From The Artists Studio
Rockaway Artists Alliance
Fresco – Where Art And Science Merge
by Susan Hartenstein
The art of fresco is reported to be the oldest known form of painting, considered during the Renaissance to be the “mother of all arts.” Fresco painting is an art form that harkens back to the ancients of Egypt, Crete and Greece and is still practiced today. Frescoes can be found on the walls of second century catacombs, in pre-Christian caves and in the Cave of the Thousand Buddhas in China. Some of the great artworks of the world are painted in the fresco technique. Revived in the 13th and 14th century in Italy on church walls painted by Cimabue and Giotto, it continued to flourish in the 15th century with artists that included Masaccio and Ghirlandaio. It reached its zenith in the 16th century, with Raphael’s frescoes in the Vatican Palace and Michelangelo’s The Last Judgment and Genesis in the Sistine Chapel. Continuing in Europe through the following centuries in the hands of artists such as Tiepolo, in the 20th century some of its most important practitioners worked in Mexico. Diego Rivera and José Clemente Orozco were two of the greatest of these, painting works of social and political significance in their country and the United States.
The drama, romance and fascination of the true fresco technique, or buon fresco, is that the work of art is not painted on a surface support-like canvas, but becomes a permanent part of the wall or ceiling and, in turn, part of the fabric of the building.
The artist, in a real sense, is also a scientist. Through chemical bonding of pigments with freshly laid plaster, the colors integrate with the surface as it hardens. The artist must be a master of these chemicals, their crystallizing times and other properties, for the finished product to have the intensity, permanence and brilliance inherent in the medium. It should be remembered that in Italian, “fresco” means “fresh.” The traditional Tuscan Renaissance method of fresco painting is still very much alive. The past is connected to the present through artists of the modern era such as Guido Nincheri, whose work can be found in venues that include St. Ann’s Church in Woonsocket, Rhode Island.
To begin a fresco, full color paintings or drawings are made. They include a full-scale, exact sized drawing that will be transferred to the wall or ceiling. This is known as the cartoon. Then, layers of plaster are spread on the wall, each layer more finely textured than the last. The trullisatio is the first and coarsest. Its irregular surface helps the following layers to adhere. Several layers add strength and prevent cracking. Each layer is allowed to cure for several days before the succeeding layer is applied. The last and finest-textured layer is the intonaco. It is laid each day in sections, once the fresco process begins. The mestiche are prepared in advance. They are jars of distilled water or limewater mixed with finely ground pigment that will be used in the entire fresco. They are mostly earth tones. Interestingly, lime is a caustic alkali. When mixed with certain colors, that include azure and ultramarine, it will cause those pigments to break down. Therefore, those colors need to be added á secco, after the fresco hardens. A special undercoat is laid down first, before the colors are painted on.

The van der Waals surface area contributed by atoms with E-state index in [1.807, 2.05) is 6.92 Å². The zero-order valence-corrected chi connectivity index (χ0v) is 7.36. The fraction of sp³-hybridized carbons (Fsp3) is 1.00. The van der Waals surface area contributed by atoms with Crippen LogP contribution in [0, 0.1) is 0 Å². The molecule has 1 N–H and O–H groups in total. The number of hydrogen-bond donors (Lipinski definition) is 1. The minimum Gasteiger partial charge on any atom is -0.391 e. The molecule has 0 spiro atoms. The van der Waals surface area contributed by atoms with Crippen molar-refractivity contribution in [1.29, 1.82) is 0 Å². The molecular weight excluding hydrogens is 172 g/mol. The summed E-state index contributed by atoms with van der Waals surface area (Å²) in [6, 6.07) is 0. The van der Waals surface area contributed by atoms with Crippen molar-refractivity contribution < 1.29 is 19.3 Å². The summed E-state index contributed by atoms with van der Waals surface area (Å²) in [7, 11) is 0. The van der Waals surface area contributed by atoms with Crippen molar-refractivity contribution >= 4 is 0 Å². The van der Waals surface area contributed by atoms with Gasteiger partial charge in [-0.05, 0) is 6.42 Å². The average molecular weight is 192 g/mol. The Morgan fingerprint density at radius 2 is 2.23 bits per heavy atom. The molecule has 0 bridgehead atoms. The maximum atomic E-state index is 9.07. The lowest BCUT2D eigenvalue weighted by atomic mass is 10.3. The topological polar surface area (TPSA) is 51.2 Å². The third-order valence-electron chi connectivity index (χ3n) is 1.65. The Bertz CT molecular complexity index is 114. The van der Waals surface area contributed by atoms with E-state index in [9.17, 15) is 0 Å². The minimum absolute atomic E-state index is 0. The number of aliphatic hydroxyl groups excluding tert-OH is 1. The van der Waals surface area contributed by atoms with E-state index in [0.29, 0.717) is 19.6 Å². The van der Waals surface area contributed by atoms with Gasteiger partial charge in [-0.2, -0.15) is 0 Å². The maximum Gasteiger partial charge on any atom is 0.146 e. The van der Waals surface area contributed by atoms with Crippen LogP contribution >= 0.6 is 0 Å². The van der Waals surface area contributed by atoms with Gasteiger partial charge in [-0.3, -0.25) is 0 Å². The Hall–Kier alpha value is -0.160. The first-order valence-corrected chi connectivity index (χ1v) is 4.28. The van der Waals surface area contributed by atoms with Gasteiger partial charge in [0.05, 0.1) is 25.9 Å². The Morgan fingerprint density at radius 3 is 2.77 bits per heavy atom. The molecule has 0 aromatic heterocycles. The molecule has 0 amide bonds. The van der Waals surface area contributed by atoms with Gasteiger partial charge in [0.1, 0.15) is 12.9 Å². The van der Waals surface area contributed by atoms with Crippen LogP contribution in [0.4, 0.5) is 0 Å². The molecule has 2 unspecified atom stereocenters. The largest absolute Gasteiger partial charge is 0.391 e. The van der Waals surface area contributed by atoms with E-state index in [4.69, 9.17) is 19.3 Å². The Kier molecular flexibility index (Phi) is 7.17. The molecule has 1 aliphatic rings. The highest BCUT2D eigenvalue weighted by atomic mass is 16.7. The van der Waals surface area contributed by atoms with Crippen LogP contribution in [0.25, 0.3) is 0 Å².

As a guide for the final painting, a sinopia or sketch of the fresco derived from the initial drawings or paintings is brushed onto the arriccio, the next to last layer of plaster. The cartoon is cut up into pieces, each piece guiding a day’s work. To begin the fresco, the intonaco is laid down and smoothed in a giornata, a section that will take one day to plaster and paint. When that plaster is firm enough, the design from the corresponding section of the cartoon is transferred to the wall by pricking holes in the outline through which a fine pigment powder is dusted, or it is cut into the plaster with a stylus. Two or three hours after first laying the intonaco, water brushed on the plaster should be directly absorbed, not rest on the surface. Painting can now begin. It will continue for a few hours until the surface can no longer absorb pigment. In order for the fresco to have a unified appearance, that is, for each day’s work to match all the other day’s work, the artist must be able to anticipate how the color will absorb, drying and changing daily as the plaster cures. Fifteen to twenty minutes is allowed between glazes of paint. Thus, crystallization can take place to lock in each layer. The resulting crystalline finish is glossy and vivid. In the words of contemporary fresco artist Ilia Anossov, “the color becomes one with the plaster.” Any errors that need to be corrected after a day’s work cannot be wiped away. They must be chipped away.
Fresco painting is an exacting art and an exact science. It is time consuming and requires a thorough “working” knowledge of the properties of the materials involved and an ability to work rapidly and correctly while plaster is still wet. But, when done properly the result is a work of great beauty and permanence.